For lack of comparable landscape experiences, early travelers relied on analogies to the open ocean to convey what it was like to traverse the presettlement prairies of Illinois. Such accounts often celebrated the magnificence of the scenery, but they were also often tinged with a sense of isolation, smallness, and insignificance on the part of the viewer. Reading such descriptions motivated me to try to envision what that environment was like. I wanted to know what it felt like to stand in the middle of a vast grassland, completely exposed to the elements, with only the unbroken horizon as a focus for one’s attention. I wanted to fill in, or rather, reset the picture of the Grand Prairie region I had formed from my own Illinois travels. It is still today a big place, but there is no longer a way to feel completely disoriented and isolated among its corn and soybean fields punctuated by farms, towns, and trees. Looking back from that cultivated landscape it’s interesting to consider that the wild, historic prairie was also a cultural phenomenon, dependent on centuries of intentionally lit wildfires that kept the eastern forest from invading (see: Night Fire on the Grand Prairie of Illinois c. 1491).
The atmospheric tone and composition of this piece are based on photos and field studies done late one afternoon at Springbrook Prairie in Dupage county and early one morning by a soybean field in Kankakee County. The foreground elements are based on photos and field studies from three high quality, black-soil prairie remnants: Gensburg-Markham Prairie, Prospect Cemetery Prairie, and Loda Cemetery Prairie. (See linked images below for these 5 field studies.) The topography of the scene is inspired by the flatter prairie sections I observed just north of Champaign on I-57. The empty horizon, which I am still amazed existed east of the Mississippi, is confirmed by observations at sea where ships, or in this case trees, can be seen at a maximum distance of 12 miles—less if the object is shorter. Many treeless views in the Grand Prairie region would have been longer were it not for the curvature of the earth.
Here are a few of the many historical descriptions of Illinois prairies that inspired the 36×60 canvas.
“Sometime he [the traveler] traveled in solitude a tract where he could not see timber at all, like the sailor out of sight of land; the landscape in every direction was bounded by a horizon wherein nothing appeared but the green below and the blue above. The surface was generally level, broken only by slight undulations, and had the monotony of an ocean view with the same pleasing variety—whenever the wind blew, the tall grass rippled, fell and rose again in marvelous similitude to the sea. When the sun was not to be seen, and the weather was so hazy that the groves were not visible, the stranger had better retrace his steps; to be lost on the prairie was by no means a pleasant experience.”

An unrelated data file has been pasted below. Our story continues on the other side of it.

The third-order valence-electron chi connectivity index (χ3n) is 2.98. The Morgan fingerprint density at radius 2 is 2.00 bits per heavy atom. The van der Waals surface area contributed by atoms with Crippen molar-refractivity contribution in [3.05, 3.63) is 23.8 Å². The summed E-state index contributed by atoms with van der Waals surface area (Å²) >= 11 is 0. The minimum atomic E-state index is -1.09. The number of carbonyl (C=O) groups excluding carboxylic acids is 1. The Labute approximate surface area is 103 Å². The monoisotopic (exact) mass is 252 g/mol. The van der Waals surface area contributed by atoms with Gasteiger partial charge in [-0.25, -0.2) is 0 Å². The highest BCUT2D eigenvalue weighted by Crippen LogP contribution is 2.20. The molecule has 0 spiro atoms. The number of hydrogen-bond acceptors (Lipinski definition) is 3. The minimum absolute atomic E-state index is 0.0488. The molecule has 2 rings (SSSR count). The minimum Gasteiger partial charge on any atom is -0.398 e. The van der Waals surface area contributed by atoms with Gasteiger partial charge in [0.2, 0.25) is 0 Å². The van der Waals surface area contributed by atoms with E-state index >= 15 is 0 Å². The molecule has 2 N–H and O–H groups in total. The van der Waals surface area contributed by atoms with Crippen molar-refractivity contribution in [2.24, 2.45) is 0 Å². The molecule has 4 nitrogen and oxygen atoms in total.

(David Turpie, Sketches of My Own Times, 1903)
“As we mounted one of these heights the country opened before us, and swept away to the eastern horizon, a distance of many miles – a smooth, open plain, undotted by a tree or other familiar object. I can never forget the thrill which this first unbounded view of a prairie gave me.”
(Elizabeth Wood Farnham, Travels in Prairie Land, 1847)
“Sometimes I traveled, during four or five hours, either by day or by night, across some prairie, without seeing even a bush, or a tree—above me, were the wide spread and lofty heavens, while the prairie, with its grasses and flowers, extended in all directions around me, far beyond the reach of my vision. In such a situation, man feels his own littleness, in the immensity of space, he feels alone too, in this loneliness, universal silence and repose.”
(Caleb Atwater, Remarks Made on a Tour to Prairie Du Chien, 1831)
“As the sun reached the meridian the winds went down, and then the stillness of death hung over the prairie. The utter desolateness of such a scene is indescribable. Not a solitary tree to intercept the vision or to break the monotony; not a sound to cheer the ear or relieve the desolation; not a living thing in all that vast wild plain to tell the traveler that he was not ‘Alone, alone, all, all alone, Alone on a wild, wild sea!’”
(Edmund Flagg, The Far West, 1838)
And to sum it up, looking back from the turn of the 21th century, Robert Betz writes in The Prairie of the Illinois Country:
“From these quotes of French Explorers and early prairie farmers we can picture in our mind’s eye the gently rolling virgin Illinois Prairie below a blue sky vault strewn with flowers of all colors, shapes, and sizes stretching from horizon to horizon.” (Betz, 2011)
Studio painting – December.
May 1 - September 12, 2021
Chicago Botanic Garden
Published in conjunction with Philip’s 2021 exhibition at the Chicago Botanic Garden. Contributors include: Philip Juras, artist and author; Hank Paulson, foreword; and Stephen Packard, essay. Published by Little Bluestem Press, Athens, GA, 2021.